Egypt, Iran, and the Islambulis
The news that Egypt has arrested the brother of Sadat's assassin as he arrived at Cairo Airport is interesting:
Mohamed Shawqi el-Islambuli, brother of Khalid el-Islambuli who killed former President Anwar al-Sadat in 1981, was sentenced to death in absentia in 1992 for plotting from abroad to overthrow the state.
He was sentenced again in 1999 in a landmark trial of more than 100 suspected members of the Gama'a al-Islamiya movement blamed for a massacre of tourists in the southern city of Luxor, an embassy bombing in Pakistan and a series of killings and assassination attempts including one against Sadat's successor Hosni Mubarak.
[. . .]
Islambuli returned after Iran's government told him he must leave the country and could travel either to Egypt or Pakistan. After failed attempts to enter Pakistan and Turkey, he boarded a plane to return to Egypt, said [his lawyer Nizar] Ghorab.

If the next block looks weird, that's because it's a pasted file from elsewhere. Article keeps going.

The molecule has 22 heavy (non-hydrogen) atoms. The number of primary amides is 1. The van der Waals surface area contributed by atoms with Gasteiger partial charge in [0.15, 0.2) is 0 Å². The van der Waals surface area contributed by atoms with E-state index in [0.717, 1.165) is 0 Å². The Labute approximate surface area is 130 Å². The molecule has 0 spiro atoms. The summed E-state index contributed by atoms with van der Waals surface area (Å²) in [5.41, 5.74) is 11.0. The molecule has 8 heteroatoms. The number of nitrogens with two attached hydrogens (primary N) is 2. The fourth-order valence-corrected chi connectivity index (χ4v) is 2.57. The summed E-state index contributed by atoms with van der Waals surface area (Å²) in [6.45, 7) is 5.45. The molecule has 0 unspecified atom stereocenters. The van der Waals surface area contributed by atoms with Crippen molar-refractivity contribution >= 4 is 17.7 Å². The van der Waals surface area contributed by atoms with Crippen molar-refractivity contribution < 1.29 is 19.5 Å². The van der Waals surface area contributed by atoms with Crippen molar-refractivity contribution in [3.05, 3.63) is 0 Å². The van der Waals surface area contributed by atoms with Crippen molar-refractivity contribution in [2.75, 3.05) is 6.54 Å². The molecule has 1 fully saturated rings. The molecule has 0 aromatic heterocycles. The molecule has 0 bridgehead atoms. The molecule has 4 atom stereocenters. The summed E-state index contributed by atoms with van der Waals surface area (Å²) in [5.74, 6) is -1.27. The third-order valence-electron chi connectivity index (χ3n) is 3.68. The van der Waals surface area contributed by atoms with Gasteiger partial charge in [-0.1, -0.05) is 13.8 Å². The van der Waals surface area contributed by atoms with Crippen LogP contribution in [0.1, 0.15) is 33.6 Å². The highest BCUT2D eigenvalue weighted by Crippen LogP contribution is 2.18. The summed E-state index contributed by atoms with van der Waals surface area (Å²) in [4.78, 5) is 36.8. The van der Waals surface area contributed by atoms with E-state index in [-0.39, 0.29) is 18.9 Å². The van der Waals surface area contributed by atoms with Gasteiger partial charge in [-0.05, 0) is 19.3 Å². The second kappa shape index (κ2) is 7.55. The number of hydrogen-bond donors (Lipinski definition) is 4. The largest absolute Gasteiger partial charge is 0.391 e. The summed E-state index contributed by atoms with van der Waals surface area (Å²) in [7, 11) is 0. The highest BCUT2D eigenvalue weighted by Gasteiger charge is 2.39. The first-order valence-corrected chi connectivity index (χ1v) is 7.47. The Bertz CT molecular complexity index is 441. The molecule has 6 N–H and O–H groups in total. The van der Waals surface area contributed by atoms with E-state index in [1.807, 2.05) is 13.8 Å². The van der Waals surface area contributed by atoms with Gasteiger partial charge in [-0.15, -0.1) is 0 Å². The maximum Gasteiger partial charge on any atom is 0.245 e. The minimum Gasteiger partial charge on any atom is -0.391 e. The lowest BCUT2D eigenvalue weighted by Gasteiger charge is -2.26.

Aside from geopolitical differences, the biggest obstacle to the resumption of diplomatic relations between Egypt and Iran has been that Tehran has hosted Islambuli and named a street after his brother. The question here is why did Iran decide to kick out Islambuli, and why was he left no choice but to return to Egypt where his arrest was certain? Could this be a prelude to the resumption of diplomatic ties (which would be perfectly normal, Egypt is one of very few countries — Israel, the US — which do not have diplomatic relations with Iran)? And does Iran feel compelled to do something it failed to do for years not just because Mubarak is gone, but rather because the regional setup is changing so quickly, with Syria falling apart, Hamas perhaps on its way to deserting Damascus and Tehran and Hizbullah post-Assad perhaps being more Lebanon-centered?